A Host of Common Chemicals Endanger Child Brain Development, Report Says

Summary: A new report calls for renewed attention to the growing evidence that many common and widely available chemicals endanger neurodevelopment in fetuses and children of all ages.

Source: University of Illinois.

In a new report, dozens of scientists, health practitioners and children’s health advocates are calling for renewed attention to the growing evidence that many common and widely available chemicals endanger neurodevelopment in fetuses and children of all ages.

The chemicals that are of most concern include lead and mercury; organophosphate pesticides used in agriculture and home gardens; phthalates, found in pharmaceuticals, plastics and personal care products; flame retardants known as polybrominated diphenyl ethers; and air pollutants produced by the combustion of wood and fossil fuels, said University of Illinois comparative biosciences professor Susan Schantz, one of dozens of individual signatories to the consensus statement.

Polychlorinated biphenyls, once used as coolants and lubricants in transformers and other electrical equipment, also are of concern. PCBs were banned in the U.S. in 1977, but can persist in the environment for decades, she said.

The new report, “Project TENDR: Targeting Environmental NeuroDevelopment Risks,” appears in the journal Environmental Health Perspectives.

“These chemicals are pervasive, not only in air and water, but in everyday consumer products that we use on our bodies and in our homes,” Schantz said. “Reducing exposures to toxic chemicals can be done, and is urgently needed to protect today’s and tomorrow’s children.”

Schantz is a faculty member in the College of Veterinary Medicine and in the Beckman Institute for Advanced Science and Technology at the U. of I.

“The human brain develops over a very long period of time, starting in gestation and continuing during childhood and even into early adulthood,” Schantz said. “But the biggest amount of growth occurs during prenatal development. The neurons are forming and migrating and maturing and differentiating. And if you disrupt this process, you’re likely to have permanent effects.”

Some of the chemicals of concern, such as phthalates and PBDEs, are known to interfere with normal hormone activity. For example, most pregnant women in the U.S. will test positive for exposure to phthalates and PBDEs, both of which disrupt thyroid hormone function.

Image shows an infographic.

“Thyroid hormone is involved in almost every aspect of brain development, from formation of the neurons to cell division, to the proper migration of cells and myelination of the axons after the cells are differentiated,” said Schantz. “It regulates many of the genes involved in nervous system development.”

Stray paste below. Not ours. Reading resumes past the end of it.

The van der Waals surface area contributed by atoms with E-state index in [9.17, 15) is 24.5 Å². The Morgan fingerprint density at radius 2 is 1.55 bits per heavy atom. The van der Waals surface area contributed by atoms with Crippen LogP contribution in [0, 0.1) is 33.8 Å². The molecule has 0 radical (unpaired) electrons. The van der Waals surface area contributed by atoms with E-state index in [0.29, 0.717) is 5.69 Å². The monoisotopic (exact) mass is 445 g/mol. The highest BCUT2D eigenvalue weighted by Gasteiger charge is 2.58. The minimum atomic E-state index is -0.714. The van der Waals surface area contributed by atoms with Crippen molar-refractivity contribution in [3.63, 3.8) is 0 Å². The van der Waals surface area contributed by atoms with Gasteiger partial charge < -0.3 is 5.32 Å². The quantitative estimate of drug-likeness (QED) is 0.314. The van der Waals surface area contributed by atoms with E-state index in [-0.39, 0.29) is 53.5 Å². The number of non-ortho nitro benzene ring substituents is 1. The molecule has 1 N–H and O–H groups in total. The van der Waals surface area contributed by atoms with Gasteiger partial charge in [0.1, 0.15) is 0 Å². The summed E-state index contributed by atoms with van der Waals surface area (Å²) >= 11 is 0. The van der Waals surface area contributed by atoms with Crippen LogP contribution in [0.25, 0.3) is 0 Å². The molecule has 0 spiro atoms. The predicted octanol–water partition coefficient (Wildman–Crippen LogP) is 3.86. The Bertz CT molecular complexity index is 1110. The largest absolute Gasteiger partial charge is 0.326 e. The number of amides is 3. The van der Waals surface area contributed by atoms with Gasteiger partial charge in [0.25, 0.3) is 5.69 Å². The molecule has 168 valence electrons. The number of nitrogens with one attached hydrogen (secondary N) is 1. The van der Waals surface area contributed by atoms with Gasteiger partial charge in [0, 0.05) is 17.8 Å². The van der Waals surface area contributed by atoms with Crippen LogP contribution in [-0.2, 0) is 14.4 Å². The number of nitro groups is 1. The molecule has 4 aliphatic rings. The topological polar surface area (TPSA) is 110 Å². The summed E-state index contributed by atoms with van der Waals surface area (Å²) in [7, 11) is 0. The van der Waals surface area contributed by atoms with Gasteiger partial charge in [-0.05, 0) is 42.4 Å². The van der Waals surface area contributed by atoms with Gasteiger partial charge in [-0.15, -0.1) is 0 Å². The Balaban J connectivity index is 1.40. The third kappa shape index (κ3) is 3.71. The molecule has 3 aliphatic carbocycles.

Schantz and her colleagues at Illinois are studying infants and their mothers to determine whether prenatal exposure to phthalates and other endocrine disruptors leads to changes in the brain or behavior. This research, along with parallel studies in older children and animals, is a primary focus of the Children’s Environmental Health Research Center at Illinois, which Schantz directs.

Phthalates also interfere with steroid hormone activity. Studies link exposure to certain phthalates with attention deficits, lower IQ and conduct disorders in children. “Phthalates are everywhere; they’re in all kinds of different products. We’re exposed to them every day,” Schantz said.

The report criticizes current regulatory lapses that allow chemicals to be introduced into people’s lives with little or no review of their effects on fetal and child health.

“For most chemicals, we have no idea what they’re doing to children’s neurodevelopment,” Schantz said. “They just haven’t been studied.

“And if it looks like something is a risk, we feel policymakers should be willing to make a decision that this or that chemical could be a bad actor and we need to stop its production or limit its use,” she said. “We shouldn’t have to wait 10 or 15 years — allowing countless children to be exposed to it in the meantime — until we’re positive it’s a bad actor.”

ABOUT THIS NEURODEVELOPMENT RESEARCH ARTICLE

Funding: The National Institute of Environmental Health Sciences at the National Institutes of Health and the U.S. Environmental Protection Agency fund the Children’s Environmental Health Research Center at the University of Illinois.

Source: Diana Yates – University of Illinois
Image Source: This NeuroscienceNews.com image is credited to Julie McMahon.
Video Source: The video is credited to Beckman Institute.